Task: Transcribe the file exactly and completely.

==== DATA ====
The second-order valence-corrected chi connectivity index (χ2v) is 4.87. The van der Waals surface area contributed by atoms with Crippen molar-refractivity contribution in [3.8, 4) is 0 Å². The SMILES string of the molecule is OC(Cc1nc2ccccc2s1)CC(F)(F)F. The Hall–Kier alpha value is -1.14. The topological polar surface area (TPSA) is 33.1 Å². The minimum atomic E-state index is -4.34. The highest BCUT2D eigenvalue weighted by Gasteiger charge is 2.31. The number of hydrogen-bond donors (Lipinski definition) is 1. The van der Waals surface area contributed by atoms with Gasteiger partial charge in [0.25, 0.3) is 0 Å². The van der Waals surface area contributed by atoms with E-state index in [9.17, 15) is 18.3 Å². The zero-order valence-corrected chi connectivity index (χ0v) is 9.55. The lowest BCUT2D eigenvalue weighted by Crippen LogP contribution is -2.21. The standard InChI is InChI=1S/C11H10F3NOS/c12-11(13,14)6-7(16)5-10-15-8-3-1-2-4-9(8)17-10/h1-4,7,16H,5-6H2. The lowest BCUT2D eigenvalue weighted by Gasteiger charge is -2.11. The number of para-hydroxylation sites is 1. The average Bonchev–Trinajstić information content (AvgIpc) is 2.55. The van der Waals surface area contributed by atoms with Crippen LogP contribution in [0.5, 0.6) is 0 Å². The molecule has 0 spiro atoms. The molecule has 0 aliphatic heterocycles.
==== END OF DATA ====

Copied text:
The second-order valence-corrected chi connectivity index (χ2v) is 4.87. The van der Waals surface area contributed by atoms with Crippen molar-refractivity contribution in [3.8, 4) is 0 Å². The SMILES string of the molecule is OC(Cc1nc2ccccc2s1)CC(F)(F)F. The Hall–Kier alpha value is -1.14. The topological polar surface area (TPSA) is 33.1 Å². The minimum atomic E-state index is -4.34. The highest BCUT2D eigenvalue weighted by Gasteiger charge is 2.31. The number of hydrogen-bond donors (Lipinski definition) is 1. The van der Waals surface area contributed by atoms with Gasteiger partial charge in [0.25, 0.3) is 0 Å². The van der Waals surface area contributed by atoms with E-state index in [9.17, 15) is 18.3 Å². The zero-order valence-corrected chi connectivity index (χ0v) is 9.55. The lowest BCUT2D eigenvalue weighted by Crippen LogP contribution is -2.21. The standard InChI is InChI=1S/C11H10F3NOS/c12-11(13,14)6-7(16)5-10-15-8-3-1-2-4-9(8)17-10/h1-4,7,16H,5-6H2. The lowest BCUT2D eigenvalue weighted by Gasteiger charge is -2.11. The number of para-hydroxylation sites is 1. The average Bonchev–Trinajstić information content (AvgIpc) is 2.55. The van der Waals surface area contributed by atoms with Crippen LogP contribution in [0.5, 0.6) is 0 Å². The molecule has 0 spiro atoms. The molecule has 0 aliphatic heterocycles.